by Zoe Pollock
John H. Richardson investigates the political implications of a man like Bloomberg:
He's talking about his latest push to improve the habits of New Yorkers, this time by making it illegal to buy sugary drinks with food stamps. If passed, this rule will join the rule about no smoking in restaurants and bars and the rule about requiring that homeless people have saving accounts if they want to stay in city shelters and the rule about this is a man who spent half his autobiography listing his rules for conducting business and donating to charity with barely a page left over for his wife and children.
He seems happiest when he runs through the data more than 50 percent of adults are overweight, 40 percent of children, 6 percent of food stamps go to sugary drinks, $75 to $135 million is wasted, obesity-related illnesses cost $770 a year per New York household, poor adults get diabetes at twice the rate of the wealthy. There is strength in numbers, and he is strong. He's Bloomberg the man and also Bloomberg L.P., the limited-liability partnership that made him a billionaire. He will fix things if we let him. "Let's try it for a period of two years. We'll measure the results and see if it works." ...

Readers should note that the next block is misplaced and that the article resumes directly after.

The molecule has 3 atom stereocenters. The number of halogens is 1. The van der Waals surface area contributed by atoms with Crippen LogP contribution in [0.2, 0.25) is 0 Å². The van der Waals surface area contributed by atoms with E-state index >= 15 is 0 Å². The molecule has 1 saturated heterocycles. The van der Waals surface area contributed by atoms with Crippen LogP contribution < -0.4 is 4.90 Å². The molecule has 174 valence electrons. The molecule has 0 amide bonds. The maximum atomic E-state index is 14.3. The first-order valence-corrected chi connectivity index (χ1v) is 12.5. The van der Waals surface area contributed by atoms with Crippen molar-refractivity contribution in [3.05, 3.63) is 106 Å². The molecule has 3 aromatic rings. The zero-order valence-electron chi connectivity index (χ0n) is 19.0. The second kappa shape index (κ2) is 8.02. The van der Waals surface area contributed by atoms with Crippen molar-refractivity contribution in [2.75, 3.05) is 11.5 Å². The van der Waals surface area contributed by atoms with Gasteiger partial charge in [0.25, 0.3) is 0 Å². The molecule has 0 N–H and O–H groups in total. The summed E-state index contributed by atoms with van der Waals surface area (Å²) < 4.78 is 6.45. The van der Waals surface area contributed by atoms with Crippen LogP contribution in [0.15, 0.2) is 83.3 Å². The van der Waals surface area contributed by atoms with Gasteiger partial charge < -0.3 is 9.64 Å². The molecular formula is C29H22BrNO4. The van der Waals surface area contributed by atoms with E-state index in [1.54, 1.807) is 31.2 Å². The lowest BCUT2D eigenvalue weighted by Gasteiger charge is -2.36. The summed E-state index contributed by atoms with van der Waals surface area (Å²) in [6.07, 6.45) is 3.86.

Mike Bloomberg has become important because he represents a great American dream, not the one about owning a home or becoming more successful than your father but the one beneath all of those, the foundational American dream the dream of freedom from politics.
Freedom from the ugliness and corruption and compromise of democracy, with its raised voices and perpetual fights over who is more equal than the others. Bloomberg is the ultimate independent, the calm modern technocrat rooted in metrics and cleansed of ideology, come to drain the swamps of government with his amazing modern business-management techniques ... unless he's actually just an old-fashioned autocrat looking down on us from above and tinkering with our lives like a science experiment, stripping our noisy polis of all its native poetry. Unless the messiness we want to get rid of is actually our soul.